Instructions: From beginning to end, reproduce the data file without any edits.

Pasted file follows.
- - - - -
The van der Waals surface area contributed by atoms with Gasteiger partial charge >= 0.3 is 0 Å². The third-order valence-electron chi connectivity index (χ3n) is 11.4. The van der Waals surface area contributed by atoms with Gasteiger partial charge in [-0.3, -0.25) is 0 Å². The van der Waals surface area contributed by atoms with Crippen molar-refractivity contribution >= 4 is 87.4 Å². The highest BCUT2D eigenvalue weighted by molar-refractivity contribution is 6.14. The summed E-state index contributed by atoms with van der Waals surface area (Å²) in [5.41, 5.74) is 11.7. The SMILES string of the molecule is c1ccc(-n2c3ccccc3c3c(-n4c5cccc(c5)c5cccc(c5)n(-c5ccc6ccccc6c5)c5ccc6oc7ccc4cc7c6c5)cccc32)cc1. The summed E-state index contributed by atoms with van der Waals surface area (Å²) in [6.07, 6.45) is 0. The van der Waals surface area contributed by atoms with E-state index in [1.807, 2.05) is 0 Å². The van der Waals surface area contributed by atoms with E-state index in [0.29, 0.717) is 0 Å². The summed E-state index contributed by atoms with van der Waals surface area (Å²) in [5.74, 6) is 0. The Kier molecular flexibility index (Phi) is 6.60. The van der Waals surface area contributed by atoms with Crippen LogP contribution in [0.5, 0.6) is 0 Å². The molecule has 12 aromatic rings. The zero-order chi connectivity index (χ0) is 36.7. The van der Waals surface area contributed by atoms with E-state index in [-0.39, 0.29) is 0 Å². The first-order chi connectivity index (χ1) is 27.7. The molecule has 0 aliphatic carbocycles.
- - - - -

The van der Waals surface area contributed by atoms with Gasteiger partial charge >= 0.3 is 0 Å². The third-order valence-electron chi connectivity index (χ3n) is 11.4. The van der Waals surface area contributed by atoms with Gasteiger partial charge in [-0.3, -0.25) is 0 Å². The van der Waals surface area contributed by atoms with Crippen molar-refractivity contribution >= 4 is 87.4 Å². The highest BCUT2D eigenvalue weighted by molar-refractivity contribution is 6.14. The summed E-state index contributed by atoms with van der Waals surface area (Å²) in [5.41, 5.74) is 11.7. The SMILES string of the molecule is c1ccc(-n2c3ccccc3c3c(-n4c5cccc(c5)c5cccc(c5)n(-c5ccc6ccccc6c5)c5ccc6oc7ccc4cc7c6c5)cccc32)cc1. The summed E-state index contributed by atoms with van der Waals surface area (Å²) in [6.07, 6.45) is 0. The van der Waals surface area contributed by atoms with E-state index in [1.807, 2.05) is 0 Å². The van der Waals surface area contributed by atoms with E-state index in [0.29, 0.717) is 0 Å². The summed E-state index contributed by atoms with van der Waals surface area (Å²) in [5.74, 6) is 0. The Kier molecular flexibility index (Phi) is 6.60. The van der Waals surface area contributed by atoms with Crippen LogP contribution in [0.5, 0.6) is 0 Å². The molecule has 12 aromatic rings. The zero-order chi connectivity index (χ0) is 36.7. The van der Waals surface area contributed by atoms with E-state index in [-0.39, 0.29) is 0 Å². The first-order chi connectivity index (χ1) is 27.7. The molecule has 0 aliphatic carbocycles.